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A Wine Lover's Diary, part 63 (November 28, 2005)

Monday, November 21: From the look of my diary this is going to be – mercifully – a quiet week. Another day in front of the computer, mainly dealing with emails. The amount of spam is increasing. So are the emails from Nigeria etc. promising me millions of dollars from frozen bank accounts. Also getting emails from a Steve Allison with the CIA saying my website is listed on 30 illegal websites and would I fill in the attached form. Fat chance. Guy came over to dinner and we opened bottle of Inniskillin Meritage 2002.

Tuesday, November 22: I had asked Alain Breault if he would read the Quebec chapter of the atlas and correct any errors before it goes to galleys. Alain sells vines to virtually everybody in the Quebec wine industry so he is well paced to know what goes on there. He and his wife Mariette drove Steve Elphick (the photographer on the project) and me around the province when we were researching the region. Alain speaks English well enough but wanted to go over the chapter with me so he drove all the way from Abbotsford and will spend the night here. This morning, another tasting with Doug Towers and David Lawrason. Margaret Swaine joined us, as she will be tasting for the site too. We had thirty-four wines from Ontario and a further six imports to taste. Alain arrived when we were halfway through and joined in. For dinner (pork loin), a bottle of Hawthorne Mountain's Se Ya later Merlot 2003 from BC.

Wednesday, November 23: Snow. Pinot loves the snow and burrows her face through it. We bought her a blue coat but she won't tolerate being fitted for protective socks. She looks very smart in her new blue coat and, I believe, she is aware of the impression she makes. A day in front of the computer working on the maps for the atlas. There are so many new wineries in BC and Ontario that don't appear on previous guides. This evening, a wrap-up meeting for Grand Cru, the fund-raiser for Toronto General Hospital. All the bills aren't in yet but it looks like the event raised at least $1.5 million. On the agenda is "Grand Cru II." Next year will involve the 25 dinners in donors' homes and the big tasting of Halpern's winery principals, but not the auction. It was decided that the auction should be every two years. All the advisory committee members were given a copy of Robert Parker's The World's Greatest Wine Estates.

Thursday, November 24: An enormous amount of scam and virus-laden emails today. I cannot understand the mentality of a person who would create a virus and spread it around, destroying the work (and livelihood) of strangers. Had lunch with my old friend Patrick Burroughs at Lai Wah Heen, to my mind the best Chinese restaurant in Toronto. Canson, the maître'd, brought over a bottle of Moutai, dangerous stuff. It makes grappa taste like ambrosia. An afternoon eye appointment with Josh Josephson. I need new glasses. Josh says I should get a dedicated pair for working at the computer because I'm getting a crick in my neck from leaning my head back. Brought four frames back home so that Deborah could choose the one she likes best. After all, she has to look at them all the time. For dinner, a bottle of Jackson-Triggs Sun Rock Chardonnay 2004. If I had had it blind I would have sworn it was an Australian Chardonnay – big, sweet with a buttered popcorn flavour.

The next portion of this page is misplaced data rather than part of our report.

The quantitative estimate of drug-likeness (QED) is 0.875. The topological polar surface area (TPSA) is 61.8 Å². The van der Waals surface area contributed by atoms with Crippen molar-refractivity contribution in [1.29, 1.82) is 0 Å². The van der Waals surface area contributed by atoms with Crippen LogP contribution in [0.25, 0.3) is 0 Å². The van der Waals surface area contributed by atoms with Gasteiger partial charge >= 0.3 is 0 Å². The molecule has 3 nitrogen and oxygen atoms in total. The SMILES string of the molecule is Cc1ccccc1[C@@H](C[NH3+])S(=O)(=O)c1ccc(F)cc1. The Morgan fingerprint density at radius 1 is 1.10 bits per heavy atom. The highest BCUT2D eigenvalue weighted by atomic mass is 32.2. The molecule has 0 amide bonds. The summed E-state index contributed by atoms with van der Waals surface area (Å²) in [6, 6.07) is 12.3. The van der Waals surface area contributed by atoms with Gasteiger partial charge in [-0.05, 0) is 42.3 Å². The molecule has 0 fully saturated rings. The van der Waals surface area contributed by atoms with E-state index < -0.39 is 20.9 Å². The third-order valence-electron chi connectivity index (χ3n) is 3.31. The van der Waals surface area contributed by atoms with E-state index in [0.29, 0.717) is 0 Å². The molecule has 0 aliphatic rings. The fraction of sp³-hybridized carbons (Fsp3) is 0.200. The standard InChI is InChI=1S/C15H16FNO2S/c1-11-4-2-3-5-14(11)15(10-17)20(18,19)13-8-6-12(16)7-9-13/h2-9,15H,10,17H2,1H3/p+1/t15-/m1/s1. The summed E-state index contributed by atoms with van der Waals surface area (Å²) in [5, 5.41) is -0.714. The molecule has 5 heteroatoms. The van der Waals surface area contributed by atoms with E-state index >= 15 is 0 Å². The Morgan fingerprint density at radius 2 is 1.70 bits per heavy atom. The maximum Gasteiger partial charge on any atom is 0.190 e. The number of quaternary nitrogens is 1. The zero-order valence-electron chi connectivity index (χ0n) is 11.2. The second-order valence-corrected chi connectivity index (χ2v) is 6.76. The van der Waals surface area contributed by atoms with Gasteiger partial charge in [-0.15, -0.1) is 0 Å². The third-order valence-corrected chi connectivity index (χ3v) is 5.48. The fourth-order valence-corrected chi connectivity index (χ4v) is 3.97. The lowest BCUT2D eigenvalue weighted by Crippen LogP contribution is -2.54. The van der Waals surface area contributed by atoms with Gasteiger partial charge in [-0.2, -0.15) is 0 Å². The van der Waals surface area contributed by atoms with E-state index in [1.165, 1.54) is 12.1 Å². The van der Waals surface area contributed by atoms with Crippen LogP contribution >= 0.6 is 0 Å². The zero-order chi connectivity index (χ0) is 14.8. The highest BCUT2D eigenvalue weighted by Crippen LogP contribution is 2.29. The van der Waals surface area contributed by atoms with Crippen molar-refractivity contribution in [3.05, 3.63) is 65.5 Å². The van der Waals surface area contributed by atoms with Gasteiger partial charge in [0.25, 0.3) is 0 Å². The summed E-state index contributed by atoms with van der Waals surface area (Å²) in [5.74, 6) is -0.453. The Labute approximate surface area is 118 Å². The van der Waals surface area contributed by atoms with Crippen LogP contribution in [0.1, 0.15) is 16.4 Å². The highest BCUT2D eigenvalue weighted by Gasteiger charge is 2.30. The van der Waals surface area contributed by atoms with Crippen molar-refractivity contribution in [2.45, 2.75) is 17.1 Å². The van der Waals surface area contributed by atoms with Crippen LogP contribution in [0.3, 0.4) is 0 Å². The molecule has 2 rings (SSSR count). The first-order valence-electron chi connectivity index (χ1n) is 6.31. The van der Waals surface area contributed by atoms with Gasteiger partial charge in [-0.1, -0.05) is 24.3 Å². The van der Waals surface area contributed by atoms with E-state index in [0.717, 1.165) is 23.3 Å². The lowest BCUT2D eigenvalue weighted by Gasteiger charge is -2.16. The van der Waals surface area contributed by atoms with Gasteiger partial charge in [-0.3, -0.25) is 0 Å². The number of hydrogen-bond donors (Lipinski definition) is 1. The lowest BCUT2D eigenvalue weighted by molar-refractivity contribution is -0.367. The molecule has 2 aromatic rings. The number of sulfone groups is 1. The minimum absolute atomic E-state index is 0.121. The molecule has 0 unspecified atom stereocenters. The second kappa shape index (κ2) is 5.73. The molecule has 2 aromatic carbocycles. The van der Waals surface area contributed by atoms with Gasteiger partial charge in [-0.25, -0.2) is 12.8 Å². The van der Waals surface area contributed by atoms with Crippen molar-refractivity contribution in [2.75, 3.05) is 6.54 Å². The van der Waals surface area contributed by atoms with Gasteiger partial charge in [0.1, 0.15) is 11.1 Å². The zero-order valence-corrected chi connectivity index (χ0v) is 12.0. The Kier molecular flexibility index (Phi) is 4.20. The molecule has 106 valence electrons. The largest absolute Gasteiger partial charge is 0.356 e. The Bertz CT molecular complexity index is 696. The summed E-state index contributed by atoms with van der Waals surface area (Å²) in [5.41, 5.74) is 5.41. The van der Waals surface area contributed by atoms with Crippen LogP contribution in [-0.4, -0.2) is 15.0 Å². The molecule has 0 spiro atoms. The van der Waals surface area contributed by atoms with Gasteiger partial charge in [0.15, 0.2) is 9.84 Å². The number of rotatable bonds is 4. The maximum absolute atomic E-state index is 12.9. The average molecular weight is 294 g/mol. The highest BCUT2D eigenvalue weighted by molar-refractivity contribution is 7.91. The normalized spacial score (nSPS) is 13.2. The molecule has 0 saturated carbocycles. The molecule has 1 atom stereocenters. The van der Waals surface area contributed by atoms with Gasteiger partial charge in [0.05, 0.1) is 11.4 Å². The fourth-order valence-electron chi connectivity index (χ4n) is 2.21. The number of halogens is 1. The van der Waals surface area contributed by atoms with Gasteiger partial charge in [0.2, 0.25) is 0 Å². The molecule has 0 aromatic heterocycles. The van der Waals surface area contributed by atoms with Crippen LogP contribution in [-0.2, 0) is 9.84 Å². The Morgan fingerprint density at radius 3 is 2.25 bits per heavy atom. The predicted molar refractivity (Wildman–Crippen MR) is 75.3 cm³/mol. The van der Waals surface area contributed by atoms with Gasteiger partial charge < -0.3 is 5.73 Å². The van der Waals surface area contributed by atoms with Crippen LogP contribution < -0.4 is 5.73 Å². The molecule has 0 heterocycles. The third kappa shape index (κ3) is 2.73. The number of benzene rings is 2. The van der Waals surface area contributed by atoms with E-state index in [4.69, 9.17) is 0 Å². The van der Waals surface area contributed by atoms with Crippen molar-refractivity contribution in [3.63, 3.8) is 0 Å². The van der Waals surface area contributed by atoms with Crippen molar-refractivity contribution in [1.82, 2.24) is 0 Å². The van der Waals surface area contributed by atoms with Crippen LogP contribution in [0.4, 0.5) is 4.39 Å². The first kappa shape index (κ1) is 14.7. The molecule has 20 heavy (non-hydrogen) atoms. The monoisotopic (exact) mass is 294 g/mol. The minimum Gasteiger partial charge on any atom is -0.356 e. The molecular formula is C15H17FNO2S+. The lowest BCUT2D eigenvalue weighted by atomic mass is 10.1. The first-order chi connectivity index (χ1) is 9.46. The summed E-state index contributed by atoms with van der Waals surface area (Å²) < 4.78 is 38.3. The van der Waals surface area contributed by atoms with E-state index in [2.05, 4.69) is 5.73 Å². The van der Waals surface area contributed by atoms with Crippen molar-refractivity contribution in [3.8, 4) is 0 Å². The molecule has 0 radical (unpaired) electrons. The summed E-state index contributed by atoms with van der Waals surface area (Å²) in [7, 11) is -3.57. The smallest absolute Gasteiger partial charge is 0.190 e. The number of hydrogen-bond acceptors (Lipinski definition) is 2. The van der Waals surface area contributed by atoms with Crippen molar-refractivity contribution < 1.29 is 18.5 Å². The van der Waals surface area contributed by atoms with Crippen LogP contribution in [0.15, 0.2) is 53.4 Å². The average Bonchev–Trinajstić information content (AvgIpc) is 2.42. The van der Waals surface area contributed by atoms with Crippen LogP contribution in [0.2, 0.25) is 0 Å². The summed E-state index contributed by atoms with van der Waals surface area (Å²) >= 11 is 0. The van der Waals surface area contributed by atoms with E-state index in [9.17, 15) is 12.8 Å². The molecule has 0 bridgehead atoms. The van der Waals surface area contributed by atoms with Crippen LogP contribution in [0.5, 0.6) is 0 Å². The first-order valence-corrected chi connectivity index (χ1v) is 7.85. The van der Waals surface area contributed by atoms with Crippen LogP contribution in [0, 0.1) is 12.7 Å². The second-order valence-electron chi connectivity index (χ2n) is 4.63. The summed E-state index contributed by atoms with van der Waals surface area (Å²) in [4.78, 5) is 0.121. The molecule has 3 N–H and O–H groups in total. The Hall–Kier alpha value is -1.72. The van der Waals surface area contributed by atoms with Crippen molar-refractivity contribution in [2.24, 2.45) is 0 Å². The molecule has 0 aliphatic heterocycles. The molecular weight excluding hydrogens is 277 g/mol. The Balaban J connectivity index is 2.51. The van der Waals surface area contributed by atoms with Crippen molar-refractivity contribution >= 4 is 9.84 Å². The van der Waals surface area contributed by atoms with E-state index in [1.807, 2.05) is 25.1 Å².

Friday, November 25: Worked on the maps of Prince Edward County. Lunch at The Spoke Club in King Street West with Dominique Jousson, International Brand Manager for Rémy Martin. The thrust of the cognac industry now is to dispel the image of their product as something consumed after a meal by old fogies in leather armchairs. In order to capture a younger demographic they are using cognac in cocktails and showing how it can be consumed with food. We started with a delicious long drink which Dominique (who, incidentally, was born in the town of Cognac) called Rémy Centaur Spice. The centaur is the company's logo. It's a mix of VSOP, Angostura bitters, ginger ale and orange zest.

At lunch in the private dining room with eight of us at table we started with salmon tartar wrapped in smoke salmon with salmon caviar. This was served with a small glass of Rémy VSOP that had come straight from the freezer. Chilling it down lessened the impression of alcohol and made it very smooth on the palate. With the beef tenderloin I had a glass of Murphy-Goode Cabernet Sauvignon 2002. Thise who ordered the roasted pickerel were offered Jean-Luc Colombo Viognier 2003. For dessert, a trio of crème brûlée with a glass of XO. Picked up a case of Boekenhoutskloof Porcupine Ridge Syrah 2004 from South Africa at the LCBO. This wine is a steal at $13.95. It comes on like a Crozes-Hermitage. For dinner André Millot Merlot 2003 (Pays d'Oc) in magnum – a very tasty wine for the price ($13.30).




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